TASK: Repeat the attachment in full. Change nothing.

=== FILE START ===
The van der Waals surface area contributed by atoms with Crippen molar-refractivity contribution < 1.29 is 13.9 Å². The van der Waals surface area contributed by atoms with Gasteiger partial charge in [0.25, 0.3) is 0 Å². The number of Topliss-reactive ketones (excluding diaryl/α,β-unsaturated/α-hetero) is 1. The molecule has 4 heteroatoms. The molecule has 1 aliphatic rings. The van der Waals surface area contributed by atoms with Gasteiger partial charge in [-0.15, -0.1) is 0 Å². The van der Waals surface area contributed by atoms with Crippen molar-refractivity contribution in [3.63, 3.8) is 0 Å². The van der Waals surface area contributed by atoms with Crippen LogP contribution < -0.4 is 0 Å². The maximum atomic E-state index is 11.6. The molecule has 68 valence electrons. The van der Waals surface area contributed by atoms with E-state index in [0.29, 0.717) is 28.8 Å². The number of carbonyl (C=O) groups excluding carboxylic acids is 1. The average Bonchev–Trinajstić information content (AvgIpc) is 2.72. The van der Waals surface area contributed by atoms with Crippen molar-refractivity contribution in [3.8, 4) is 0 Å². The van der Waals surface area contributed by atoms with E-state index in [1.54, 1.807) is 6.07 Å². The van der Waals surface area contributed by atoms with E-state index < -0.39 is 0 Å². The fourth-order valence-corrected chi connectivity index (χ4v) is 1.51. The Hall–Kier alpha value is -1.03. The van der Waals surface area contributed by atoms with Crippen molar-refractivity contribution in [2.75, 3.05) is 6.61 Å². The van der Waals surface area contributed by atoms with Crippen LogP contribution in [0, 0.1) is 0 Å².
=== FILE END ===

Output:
The van der Waals surface area contributed by atoms with Crippen molar-refractivity contribution < 1.29 is 13.9 Å². The van der Waals surface area contributed by atoms with Gasteiger partial charge in [0.25, 0.3) is 0 Å². The number of Topliss-reactive ketones (excluding diaryl/α,β-unsaturated/α-hetero) is 1. The molecule has 4 heteroatoms. The molecule has 1 aliphatic rings. The van der Waals surface area contributed by atoms with Gasteiger partial charge in [-0.15, -0.1) is 0 Å². The van der Waals surface area contributed by atoms with Crippen molar-refractivity contribution in [3.63, 3.8) is 0 Å². The van der Waals surface area contributed by atoms with Crippen LogP contribution < -0.4 is 0 Å². The maximum atomic E-state index is 11.6. The molecule has 68 valence electrons. The van der Waals surface area contributed by atoms with E-state index in [0.29, 0.717) is 28.8 Å². The number of carbonyl (C=O) groups excluding carboxylic acids is 1. The average Bonchev–Trinajstić information content (AvgIpc) is 2.72. The van der Waals surface area contributed by atoms with Crippen molar-refractivity contribution in [3.8, 4) is 0 Å². The van der Waals surface area contributed by atoms with E-state index in [1.54, 1.807) is 6.07 Å². The van der Waals surface area contributed by atoms with E-state index < -0.39 is 0 Å². The fourth-order valence-corrected chi connectivity index (χ4v) is 1.51. The Hall–Kier alpha value is -1.03. The van der Waals surface area contributed by atoms with Crippen molar-refractivity contribution in [2.75, 3.05) is 6.61 Å². The van der Waals surface area contributed by atoms with Crippen LogP contribution in [0, 0.1) is 0 Å².